Mythology is super fun—though this is easy to forget when most of our access to it comes in textbook form. I’d love to soak up as many legends and stories from around the world as I can, but Wiki-walking can only get you so far, and often you can get lost in those walls of text and the academic language. Plus, how do you know where to start?
These epic tales of heroes, gods, demons and magical shenanigans were often meant to be told out loud, spread by word of mouth for the purpose of entertainment. A podcast, then, is the ideal modern medium to get yourself into these ancient tales. Today’s web crush Spirits is exactly that, and it comes with a bonus dose of friendship, feminism, and alcohol!
Spirits is hosted by childhood friends Julia Schifini and Amanda McLoughlin. Julia has been interested in mythology since she was little and now has History and Religious Studies degrees. Amanda also loves mythology but doesn’t have the same academic backing, so the podcasts consist of Julia telling myths, legends, and lore to Amanda while they share drinks. The listener learns the tales alongside Amanda and gets to enjoy her reactions as she hears them for the first time, asks questions, and ignites discussion.
Each episode comes with a specially selected drink and snack (and if you support them on Patreon, you can get the recipe cards to make them yourselves!) and this combined with the conversational nature of the podcast makes it feel like you’re sitting down at the table to be part of the chat. It’s welcoming, funny, and not at all shrouded in any of the academic stuffiness that can surround history and religious studies.
Julia’s main knowledge base is with Greek mythology, but the hosts make an effort to branch out and away from Western Europe—they’ve covered Chinese demonology, South African rain queens, and Maui as he appears in Hawaiian mythology, among other myths. In their topical episodes, like the one on flood myths, they jump all over the world to cover as many cultures and ideas as possible. They also invite their listeners—especially those that are of other ethnicities, as Julia and Amanda are both white Americans—to send them stories from their own cultures or childhoods so their research can be more informed and they can tell a bigger variety of stories.
Amanda and Julia also dissect a lot of these stories from a modern, and often feminist, point of view. They show great sympathy for Medusa and confront the victim-blaming throughout her legend, talk about the combination of empowerment and sexism in selkie tales, and look for the aspects of girl power in stories like Eros and Psyche’s. And whenever they get the chance, they call out various gods and heroes as the hyped-up dudebros they are, which is both hilarious and refreshing.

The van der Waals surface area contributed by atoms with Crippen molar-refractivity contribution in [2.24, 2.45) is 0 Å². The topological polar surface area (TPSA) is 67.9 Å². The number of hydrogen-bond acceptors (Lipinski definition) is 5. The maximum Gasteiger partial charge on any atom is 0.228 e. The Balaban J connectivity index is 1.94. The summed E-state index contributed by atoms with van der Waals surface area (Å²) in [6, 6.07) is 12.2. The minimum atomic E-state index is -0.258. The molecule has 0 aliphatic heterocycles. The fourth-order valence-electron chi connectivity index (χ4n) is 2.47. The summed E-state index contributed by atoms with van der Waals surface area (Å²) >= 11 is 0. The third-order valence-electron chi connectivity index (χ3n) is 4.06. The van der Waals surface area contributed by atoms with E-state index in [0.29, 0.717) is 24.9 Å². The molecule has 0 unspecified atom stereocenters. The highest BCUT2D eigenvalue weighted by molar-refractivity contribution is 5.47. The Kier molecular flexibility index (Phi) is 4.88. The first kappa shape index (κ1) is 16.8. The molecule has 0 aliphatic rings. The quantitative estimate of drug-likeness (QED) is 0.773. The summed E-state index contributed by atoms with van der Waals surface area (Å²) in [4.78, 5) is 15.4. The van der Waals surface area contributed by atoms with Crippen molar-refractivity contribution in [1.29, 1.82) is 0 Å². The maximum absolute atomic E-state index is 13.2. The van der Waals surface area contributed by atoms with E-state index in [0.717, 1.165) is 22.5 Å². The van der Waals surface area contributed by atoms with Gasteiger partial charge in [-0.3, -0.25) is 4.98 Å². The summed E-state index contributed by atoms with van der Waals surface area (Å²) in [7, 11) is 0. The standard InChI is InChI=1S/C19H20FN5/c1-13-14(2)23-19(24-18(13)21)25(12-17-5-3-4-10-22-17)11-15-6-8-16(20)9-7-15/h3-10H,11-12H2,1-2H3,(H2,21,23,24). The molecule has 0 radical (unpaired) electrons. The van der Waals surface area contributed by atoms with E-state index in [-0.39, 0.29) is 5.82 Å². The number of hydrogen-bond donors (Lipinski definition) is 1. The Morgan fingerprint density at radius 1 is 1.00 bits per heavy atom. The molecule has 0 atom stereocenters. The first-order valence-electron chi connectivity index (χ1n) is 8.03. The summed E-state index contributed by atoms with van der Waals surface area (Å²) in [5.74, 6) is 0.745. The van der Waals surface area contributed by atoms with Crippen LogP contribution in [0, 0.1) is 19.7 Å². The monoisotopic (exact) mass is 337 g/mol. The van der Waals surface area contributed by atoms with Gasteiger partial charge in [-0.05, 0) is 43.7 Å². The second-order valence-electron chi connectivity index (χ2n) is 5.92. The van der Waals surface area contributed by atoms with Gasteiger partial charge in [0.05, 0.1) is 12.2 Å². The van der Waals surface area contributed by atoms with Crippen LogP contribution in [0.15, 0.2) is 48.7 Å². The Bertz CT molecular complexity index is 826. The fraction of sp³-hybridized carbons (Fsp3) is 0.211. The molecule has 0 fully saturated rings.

Discussing so many tales from around the world also gives them a bigger frame of reference to examine the different portrayals of similar themes across different cultures, be they goddesses or concepts, like time or the underworld. They talk a lot about how fascinating and wonderful humans are—that they can come up with these epic and amazing stories, to explain aspects of the real world or to empower and uplift each other. The raw passion and delight in the storytelling and discussion is always great to listen to, and pretty infectious—listening to the episodes always puts me in a good mood, and I come away learning something I didn’t know.
The podcast is only a year old and the hosts have promised to deliver an even broader and more diverse range of stories in the coming year, which is super exciting. There’s so much knowledge packed into these little tipsy storytelling sessions, and again, the format and nature of the conversation make the stories as accessible and entertaining as they were meant to be back in the day. The episodes aren’t super long either, with most of them clocking in at thirty minutes or so, so it makes them bite-sized and ideal for listening to on bus trips or in short breaks (or with breakfast, which is what I’ve found myself doing the last few weeks—inevitably I end up getting absorbed and cradling my empty cereal bowl listening intently to my phone, which I’m sure looks just as silly as it sounds).
You can follow Spirits on Twitter, Facebook, and support them at their Patreon. They also have a shiny new website, and of course the episodes themselves can also be found on most podcast apps. It’s mythology in your pocket! What more could you ask for?
Read more from Alex at her blog, The Afictionado!